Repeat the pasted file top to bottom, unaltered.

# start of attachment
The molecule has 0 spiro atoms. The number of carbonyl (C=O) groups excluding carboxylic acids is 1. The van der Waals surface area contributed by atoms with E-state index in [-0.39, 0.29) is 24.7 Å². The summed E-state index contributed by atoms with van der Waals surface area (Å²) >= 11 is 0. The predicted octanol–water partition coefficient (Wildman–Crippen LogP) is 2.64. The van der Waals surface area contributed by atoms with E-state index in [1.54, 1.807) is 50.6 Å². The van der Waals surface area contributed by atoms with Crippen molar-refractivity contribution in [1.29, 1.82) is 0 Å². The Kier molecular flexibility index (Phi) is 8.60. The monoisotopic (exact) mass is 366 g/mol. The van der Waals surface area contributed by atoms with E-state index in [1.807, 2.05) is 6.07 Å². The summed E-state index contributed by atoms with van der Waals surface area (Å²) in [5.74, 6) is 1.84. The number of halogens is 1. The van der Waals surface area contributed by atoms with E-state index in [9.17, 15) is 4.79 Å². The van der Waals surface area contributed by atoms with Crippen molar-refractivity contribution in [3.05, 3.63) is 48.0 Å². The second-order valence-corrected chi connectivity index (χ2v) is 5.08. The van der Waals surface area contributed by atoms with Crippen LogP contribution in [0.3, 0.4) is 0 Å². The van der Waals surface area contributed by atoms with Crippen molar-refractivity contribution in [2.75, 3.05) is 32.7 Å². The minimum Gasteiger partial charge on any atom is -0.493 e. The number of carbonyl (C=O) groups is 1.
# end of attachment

The molecule has 0 spiro atoms. The number of carbonyl (C=O) groups excluding carboxylic acids is 1. The van der Waals surface area contributed by atoms with E-state index in [-0.39, 0.29) is 24.7 Å². The summed E-state index contributed by atoms with van der Waals surface area (Å²) >= 11 is 0. The predicted octanol–water partition coefficient (Wildman–Crippen LogP) is 2.64. The van der Waals surface area contributed by atoms with E-state index in [1.54, 1.807) is 50.6 Å². The van der Waals surface area contributed by atoms with Crippen molar-refractivity contribution in [1.29, 1.82) is 0 Å². The Kier molecular flexibility index (Phi) is 8.60. The monoisotopic (exact) mass is 366 g/mol. The van der Waals surface area contributed by atoms with E-state index in [1.807, 2.05) is 6.07 Å². The summed E-state index contributed by atoms with van der Waals surface area (Å²) in [5.74, 6) is 1.84. The number of halogens is 1. The van der Waals surface area contributed by atoms with E-state index in [9.17, 15) is 4.79 Å². The van der Waals surface area contributed by atoms with Crippen molar-refractivity contribution in [3.05, 3.63) is 48.0 Å². The second-order valence-corrected chi connectivity index (χ2v) is 5.08. The van der Waals surface area contributed by atoms with Crippen LogP contribution in [0.3, 0.4) is 0 Å². The van der Waals surface area contributed by atoms with Crippen molar-refractivity contribution in [2.75, 3.05) is 32.7 Å². The minimum Gasteiger partial charge on any atom is -0.493 e. The number of carbonyl (C=O) groups is 1.